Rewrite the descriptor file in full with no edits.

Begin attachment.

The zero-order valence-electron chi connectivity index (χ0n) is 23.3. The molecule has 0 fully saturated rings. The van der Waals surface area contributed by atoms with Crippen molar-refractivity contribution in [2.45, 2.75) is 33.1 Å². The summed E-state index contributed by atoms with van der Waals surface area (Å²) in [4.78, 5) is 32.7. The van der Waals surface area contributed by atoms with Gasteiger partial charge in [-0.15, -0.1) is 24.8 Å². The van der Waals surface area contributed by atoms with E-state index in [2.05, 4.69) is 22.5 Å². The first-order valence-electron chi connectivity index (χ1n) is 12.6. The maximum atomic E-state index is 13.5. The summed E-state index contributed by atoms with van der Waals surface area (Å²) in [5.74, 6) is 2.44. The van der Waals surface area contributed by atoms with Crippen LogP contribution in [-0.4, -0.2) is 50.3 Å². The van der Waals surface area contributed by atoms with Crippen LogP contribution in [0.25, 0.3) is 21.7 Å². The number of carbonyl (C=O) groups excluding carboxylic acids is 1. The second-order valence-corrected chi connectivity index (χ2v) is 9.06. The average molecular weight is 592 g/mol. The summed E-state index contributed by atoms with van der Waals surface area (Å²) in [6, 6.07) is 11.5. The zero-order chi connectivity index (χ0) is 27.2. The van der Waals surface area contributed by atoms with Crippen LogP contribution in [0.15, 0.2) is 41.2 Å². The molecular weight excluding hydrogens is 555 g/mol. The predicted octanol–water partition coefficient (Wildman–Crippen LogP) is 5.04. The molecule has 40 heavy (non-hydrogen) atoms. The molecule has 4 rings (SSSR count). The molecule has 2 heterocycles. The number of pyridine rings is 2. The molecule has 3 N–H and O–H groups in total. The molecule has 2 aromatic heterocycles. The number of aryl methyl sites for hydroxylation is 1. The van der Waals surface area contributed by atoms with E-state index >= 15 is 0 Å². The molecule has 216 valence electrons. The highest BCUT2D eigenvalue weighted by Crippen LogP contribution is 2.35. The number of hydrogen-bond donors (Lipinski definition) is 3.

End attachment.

The zero-order valence-electron chi connectivity index (χ0n) is 23.3. The molecule has 0 fully saturated rings. The van der Waals surface area contributed by atoms with Crippen molar-refractivity contribution in [2.45, 2.75) is 33.1 Å². The summed E-state index contributed by atoms with van der Waals surface area (Å²) in [4.78, 5) is 32.7. The van der Waals surface area contributed by atoms with Gasteiger partial charge in [-0.15, -0.1) is 24.8 Å². The van der Waals surface area contributed by atoms with E-state index in [2.05, 4.69) is 22.5 Å². The first-order valence-electron chi connectivity index (χ1n) is 12.6. The maximum atomic E-state index is 13.5. The summed E-state index contributed by atoms with van der Waals surface area (Å²) in [5.74, 6) is 2.44. The van der Waals surface area contributed by atoms with Crippen LogP contribution in [-0.4, -0.2) is 50.3 Å². The van der Waals surface area contributed by atoms with Crippen LogP contribution in [0.25, 0.3) is 21.7 Å². The number of carbonyl (C=O) groups excluding carboxylic acids is 1. The second-order valence-corrected chi connectivity index (χ2v) is 9.06. The average molecular weight is 592 g/mol. The summed E-state index contributed by atoms with van der Waals surface area (Å²) in [6, 6.07) is 11.5. The zero-order chi connectivity index (χ0) is 27.2. The van der Waals surface area contributed by atoms with Crippen LogP contribution in [0.15, 0.2) is 41.2 Å². The molecular weight excluding hydrogens is 555 g/mol. The predicted octanol–water partition coefficient (Wildman–Crippen LogP) is 5.04. The molecule has 40 heavy (non-hydrogen) atoms. The molecule has 4 rings (SSSR count). The molecule has 2 heterocycles. The number of pyridine rings is 2. The molecule has 3 N–H and O–H groups in total. The molecule has 2 aromatic heterocycles. The number of aryl methyl sites for hydroxylation is 1. The van der Waals surface area contributed by atoms with E-state index >= 15 is 0 Å². The molecule has 216 valence electrons. The highest BCUT2D eigenvalue weighted by Crippen LogP contribution is 2.35. The number of hydrogen-bond donors (Lipinski definition) is 3.